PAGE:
poems by Michael T. Smith



During the moon landing I was on earth

But ever asked: how subjective is ‘here?’

At what point does famil’rity have birth?

In a dark side of the sun place a hearth.

Because a home of heart is without peer

During the moon landing I was on earth

Beg with a Styrofoam cup of such worth:

Spacemen in a fishbowl of walls not clear.

At what point does famil’rity have birth?

For space to be on a premium dearth

On a TV screen wide enough for cheer.

During the moon landing I was on earth

Hands held across a million miles in mirth

Static dances for grains of a soiled year

At what point does famil’rity have birth?

Our empty hands surround a riddling girth

A small dubloin of proximity ne’er near

During the moon landing I was on earth

At what point does famil’rity have birth?




Just words


Truth is I don’t know

if any of my experiences are real,

or if I’m only

stuck in a memory or two,

which is essentially the footer

to all I do.  But  —

can you tell me who I am

from who I tell you?

Or better to read me in the margins,

in some text sous rature,

for the truth is —

regardless of what either of us says — full stop,

I am a stranger unto reality,

when so much of it exists

outside of me.

Can you tell me how you hurt the word?

What you hate about yourself?

How to be an outlaw for a dime?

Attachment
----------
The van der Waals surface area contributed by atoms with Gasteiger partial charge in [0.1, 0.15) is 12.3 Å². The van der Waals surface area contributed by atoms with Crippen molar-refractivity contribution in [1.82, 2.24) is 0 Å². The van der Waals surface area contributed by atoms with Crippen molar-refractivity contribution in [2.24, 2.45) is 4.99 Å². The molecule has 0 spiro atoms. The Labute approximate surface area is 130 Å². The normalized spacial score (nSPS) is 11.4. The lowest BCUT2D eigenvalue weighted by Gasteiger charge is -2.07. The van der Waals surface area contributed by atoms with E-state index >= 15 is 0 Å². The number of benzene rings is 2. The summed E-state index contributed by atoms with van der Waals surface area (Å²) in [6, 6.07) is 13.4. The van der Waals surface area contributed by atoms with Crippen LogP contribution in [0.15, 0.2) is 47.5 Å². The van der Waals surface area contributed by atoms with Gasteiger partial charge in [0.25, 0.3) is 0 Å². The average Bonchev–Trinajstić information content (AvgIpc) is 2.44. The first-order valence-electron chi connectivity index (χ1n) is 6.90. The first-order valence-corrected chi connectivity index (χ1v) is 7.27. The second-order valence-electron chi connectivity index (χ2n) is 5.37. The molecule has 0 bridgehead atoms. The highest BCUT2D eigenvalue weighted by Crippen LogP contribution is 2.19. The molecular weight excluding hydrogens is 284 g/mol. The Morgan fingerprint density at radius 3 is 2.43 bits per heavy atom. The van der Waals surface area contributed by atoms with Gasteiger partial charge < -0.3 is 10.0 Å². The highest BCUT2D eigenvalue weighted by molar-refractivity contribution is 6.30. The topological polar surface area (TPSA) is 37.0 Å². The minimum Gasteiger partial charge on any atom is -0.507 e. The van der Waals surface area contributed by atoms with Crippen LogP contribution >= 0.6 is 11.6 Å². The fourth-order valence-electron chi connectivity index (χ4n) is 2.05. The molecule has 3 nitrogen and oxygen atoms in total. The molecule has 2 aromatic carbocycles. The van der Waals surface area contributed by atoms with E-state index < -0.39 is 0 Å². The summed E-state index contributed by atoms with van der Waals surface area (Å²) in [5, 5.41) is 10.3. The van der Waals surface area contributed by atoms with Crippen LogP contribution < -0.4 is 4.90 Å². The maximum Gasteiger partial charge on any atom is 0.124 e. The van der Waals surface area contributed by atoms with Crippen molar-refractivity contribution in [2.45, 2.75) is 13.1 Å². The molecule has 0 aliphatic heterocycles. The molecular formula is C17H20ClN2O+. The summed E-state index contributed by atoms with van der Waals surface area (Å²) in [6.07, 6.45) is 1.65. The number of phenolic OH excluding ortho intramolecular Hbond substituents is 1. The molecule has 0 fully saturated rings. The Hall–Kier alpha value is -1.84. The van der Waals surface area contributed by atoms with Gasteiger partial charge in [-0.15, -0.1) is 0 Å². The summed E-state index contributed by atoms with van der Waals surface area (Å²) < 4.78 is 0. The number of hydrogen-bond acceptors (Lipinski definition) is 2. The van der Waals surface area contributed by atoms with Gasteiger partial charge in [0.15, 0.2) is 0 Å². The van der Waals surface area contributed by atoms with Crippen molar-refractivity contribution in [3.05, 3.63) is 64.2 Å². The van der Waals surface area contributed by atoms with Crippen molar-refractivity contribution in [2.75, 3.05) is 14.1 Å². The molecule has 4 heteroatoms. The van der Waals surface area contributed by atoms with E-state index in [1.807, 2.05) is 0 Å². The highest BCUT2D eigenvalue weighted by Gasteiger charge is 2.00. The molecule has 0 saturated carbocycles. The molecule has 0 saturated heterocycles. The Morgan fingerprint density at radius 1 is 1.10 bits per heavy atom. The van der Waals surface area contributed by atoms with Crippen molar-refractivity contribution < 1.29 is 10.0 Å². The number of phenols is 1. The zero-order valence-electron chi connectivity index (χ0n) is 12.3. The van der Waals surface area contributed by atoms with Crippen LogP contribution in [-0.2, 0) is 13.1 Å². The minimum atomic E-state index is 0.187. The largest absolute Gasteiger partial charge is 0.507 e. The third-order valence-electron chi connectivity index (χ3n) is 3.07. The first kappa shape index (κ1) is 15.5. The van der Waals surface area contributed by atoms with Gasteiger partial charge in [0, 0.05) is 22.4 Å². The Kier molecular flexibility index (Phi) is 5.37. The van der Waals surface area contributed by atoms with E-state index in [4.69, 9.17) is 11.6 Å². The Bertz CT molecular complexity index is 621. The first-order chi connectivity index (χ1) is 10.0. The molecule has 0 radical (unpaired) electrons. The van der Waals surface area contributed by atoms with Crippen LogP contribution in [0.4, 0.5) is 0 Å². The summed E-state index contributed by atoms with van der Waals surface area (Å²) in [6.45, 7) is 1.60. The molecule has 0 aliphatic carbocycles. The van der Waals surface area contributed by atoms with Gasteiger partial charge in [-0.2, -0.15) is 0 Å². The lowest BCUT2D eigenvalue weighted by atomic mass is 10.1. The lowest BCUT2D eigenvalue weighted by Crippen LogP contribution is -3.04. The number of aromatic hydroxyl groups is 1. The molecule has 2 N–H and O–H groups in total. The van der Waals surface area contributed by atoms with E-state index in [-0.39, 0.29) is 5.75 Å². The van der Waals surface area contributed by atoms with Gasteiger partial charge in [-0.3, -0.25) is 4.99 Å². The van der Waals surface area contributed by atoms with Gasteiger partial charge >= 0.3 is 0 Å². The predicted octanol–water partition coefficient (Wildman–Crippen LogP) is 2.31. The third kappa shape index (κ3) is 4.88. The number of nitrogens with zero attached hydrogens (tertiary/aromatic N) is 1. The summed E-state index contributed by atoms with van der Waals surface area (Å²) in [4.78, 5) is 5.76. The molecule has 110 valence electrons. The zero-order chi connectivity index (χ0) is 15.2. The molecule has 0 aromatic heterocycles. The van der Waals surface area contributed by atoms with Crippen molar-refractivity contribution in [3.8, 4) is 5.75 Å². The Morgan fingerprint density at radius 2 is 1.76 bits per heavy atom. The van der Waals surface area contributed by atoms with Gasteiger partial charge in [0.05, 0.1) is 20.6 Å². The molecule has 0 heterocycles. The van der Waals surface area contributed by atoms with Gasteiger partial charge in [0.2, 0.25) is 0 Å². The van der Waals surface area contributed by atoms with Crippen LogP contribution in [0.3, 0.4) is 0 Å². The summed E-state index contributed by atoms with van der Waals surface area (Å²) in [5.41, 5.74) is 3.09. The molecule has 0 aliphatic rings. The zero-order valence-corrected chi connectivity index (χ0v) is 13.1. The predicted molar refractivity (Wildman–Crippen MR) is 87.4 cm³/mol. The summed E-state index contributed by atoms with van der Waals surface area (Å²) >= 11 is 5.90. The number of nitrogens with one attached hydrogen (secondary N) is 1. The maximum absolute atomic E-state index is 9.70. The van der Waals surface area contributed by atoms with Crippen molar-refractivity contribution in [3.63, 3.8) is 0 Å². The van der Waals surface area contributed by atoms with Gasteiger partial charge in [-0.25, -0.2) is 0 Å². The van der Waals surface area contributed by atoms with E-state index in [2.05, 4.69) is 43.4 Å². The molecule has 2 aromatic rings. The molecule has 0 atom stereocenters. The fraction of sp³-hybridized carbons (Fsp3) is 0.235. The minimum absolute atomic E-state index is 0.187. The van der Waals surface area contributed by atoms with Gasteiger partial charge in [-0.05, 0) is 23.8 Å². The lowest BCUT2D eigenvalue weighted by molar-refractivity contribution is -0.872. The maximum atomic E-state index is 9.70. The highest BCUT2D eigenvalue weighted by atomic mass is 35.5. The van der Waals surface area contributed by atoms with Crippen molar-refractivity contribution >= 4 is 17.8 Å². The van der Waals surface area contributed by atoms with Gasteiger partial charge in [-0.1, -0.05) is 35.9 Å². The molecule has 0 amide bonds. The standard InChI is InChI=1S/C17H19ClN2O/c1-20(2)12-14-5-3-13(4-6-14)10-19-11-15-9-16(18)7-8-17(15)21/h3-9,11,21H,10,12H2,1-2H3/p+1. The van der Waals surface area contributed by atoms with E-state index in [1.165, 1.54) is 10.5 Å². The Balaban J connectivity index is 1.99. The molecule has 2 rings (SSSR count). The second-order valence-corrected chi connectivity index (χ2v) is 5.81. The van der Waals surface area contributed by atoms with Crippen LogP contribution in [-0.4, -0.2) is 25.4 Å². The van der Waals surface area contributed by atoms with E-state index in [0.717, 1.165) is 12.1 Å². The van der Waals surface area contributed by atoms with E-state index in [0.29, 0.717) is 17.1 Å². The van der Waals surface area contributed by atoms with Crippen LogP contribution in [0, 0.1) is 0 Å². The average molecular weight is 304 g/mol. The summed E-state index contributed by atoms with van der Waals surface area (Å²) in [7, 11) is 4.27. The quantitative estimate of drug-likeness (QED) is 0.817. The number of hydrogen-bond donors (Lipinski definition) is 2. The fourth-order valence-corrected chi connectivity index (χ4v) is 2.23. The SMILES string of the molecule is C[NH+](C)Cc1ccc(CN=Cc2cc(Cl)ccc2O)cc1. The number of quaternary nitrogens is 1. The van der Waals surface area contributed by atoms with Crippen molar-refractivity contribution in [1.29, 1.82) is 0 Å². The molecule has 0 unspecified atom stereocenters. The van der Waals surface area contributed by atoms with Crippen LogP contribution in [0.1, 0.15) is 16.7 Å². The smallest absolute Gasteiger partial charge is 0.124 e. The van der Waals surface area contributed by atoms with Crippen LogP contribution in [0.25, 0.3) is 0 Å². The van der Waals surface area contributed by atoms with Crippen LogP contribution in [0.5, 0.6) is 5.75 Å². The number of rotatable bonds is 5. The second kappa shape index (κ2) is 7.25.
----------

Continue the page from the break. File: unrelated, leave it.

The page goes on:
Who am I to judge what I





Winter Afternoon


I am writing a poem because it’s winter,

and I am inside.  I don’t want to

Right now, and

it shows –

“Proving” my point by showing this poor muddle —

better than the telling words,

flowery as they could be,

tattling in their own way,


and reveling in my own circle of complaints.




Ship of Fools


This heavy Ship of Fools so soon cast off –

The gentleman onboard, their hats they doff.

Heads t’ follow, our thoughts dear but abaft are

Stuffing that light in th’ madness of May ‘far.


The court is a’ jester with an inf’nite smile.

Hark! The two-headed coin of the gryllos

Finds many maps in skel’tal trees virile –

S’ they rest their many mouths on lead pillows.


This sea of nothing, down our throats we quaff.

O lo, we spiral down this dark Passion pit

From Madrid’s silent tower falling off

To jerk our movements into another fit.


Do cold showers overhead skirt this place…

For this Tree o’ Knowledge has a happy face?




The Perception of My Own Grave


The perception of my own grave

Is always a long thought.

Death becomes pictorial,

Held by the thistled frame of tall grass.


This mountain at a’ given distance

All the more clear becomes

When the artist’s jiggling hand

Drops the coarse brush in art’s depiction.


It seems a shame that anything

But weeds should form this shroud.

Yet th’ joke’s calling this plot mine

When worms form my makeshift diadem


poems by Michael T. Smith

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